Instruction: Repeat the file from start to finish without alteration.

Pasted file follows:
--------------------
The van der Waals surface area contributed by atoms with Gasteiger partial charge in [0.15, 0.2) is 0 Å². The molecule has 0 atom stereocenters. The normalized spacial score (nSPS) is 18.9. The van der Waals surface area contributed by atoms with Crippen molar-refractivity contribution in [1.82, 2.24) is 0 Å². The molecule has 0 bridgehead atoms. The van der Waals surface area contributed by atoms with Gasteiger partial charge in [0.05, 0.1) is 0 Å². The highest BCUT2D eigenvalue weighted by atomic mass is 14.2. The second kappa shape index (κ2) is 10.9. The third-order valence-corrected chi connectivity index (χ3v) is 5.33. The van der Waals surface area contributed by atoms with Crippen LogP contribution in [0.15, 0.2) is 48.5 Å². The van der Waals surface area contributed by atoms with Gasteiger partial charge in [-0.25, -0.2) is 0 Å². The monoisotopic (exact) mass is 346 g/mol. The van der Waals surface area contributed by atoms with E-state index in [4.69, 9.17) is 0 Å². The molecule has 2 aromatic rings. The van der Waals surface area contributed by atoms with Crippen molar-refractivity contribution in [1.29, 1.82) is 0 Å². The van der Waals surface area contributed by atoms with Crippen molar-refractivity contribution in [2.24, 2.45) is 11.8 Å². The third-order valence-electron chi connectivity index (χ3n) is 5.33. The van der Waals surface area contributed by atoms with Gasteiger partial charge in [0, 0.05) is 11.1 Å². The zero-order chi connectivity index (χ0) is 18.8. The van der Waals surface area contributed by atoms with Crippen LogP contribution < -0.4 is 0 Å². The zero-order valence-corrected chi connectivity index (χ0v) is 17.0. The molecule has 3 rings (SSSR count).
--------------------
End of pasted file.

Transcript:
The van der Waals surface area contributed by atoms with Gasteiger partial charge in [0.15, 0.2) is 0 Å². The molecule has 0 atom stereocenters. The normalized spacial score (nSPS) is 18.9. The van der Waals surface area contributed by atoms with Crippen molar-refractivity contribution in [1.82, 2.24) is 0 Å². The molecule has 0 bridgehead atoms. The van der Waals surface area contributed by atoms with Gasteiger partial charge in [0.05, 0.1) is 0 Å². The highest BCUT2D eigenvalue weighted by atomic mass is 14.2. The second kappa shape index (κ2) is 10.9. The third-order valence-corrected chi connectivity index (χ3v) is 5.33. The van der Waals surface area contributed by atoms with Crippen LogP contribution in [0.15, 0.2) is 48.5 Å². The van der Waals surface area contributed by atoms with Gasteiger partial charge in [-0.25, -0.2) is 0 Å². The monoisotopic (exact) mass is 346 g/mol. The van der Waals surface area contributed by atoms with E-state index in [4.69, 9.17) is 0 Å². The molecule has 2 aromatic rings. The van der Waals surface area contributed by atoms with Crippen molar-refractivity contribution in [1.29, 1.82) is 0 Å². The van der Waals surface area contributed by atoms with Crippen molar-refractivity contribution in [2.24, 2.45) is 11.8 Å². The third-order valence-electron chi connectivity index (χ3n) is 5.33. The van der Waals surface area contributed by atoms with Gasteiger partial charge in [0, 0.05) is 11.1 Å². The zero-order chi connectivity index (χ0) is 18.8. The van der Waals surface area contributed by atoms with Crippen LogP contribution < -0.4 is 0 Å². The zero-order valence-corrected chi connectivity index (χ0v) is 17.0. The molecule has 3 rings (SSSR count).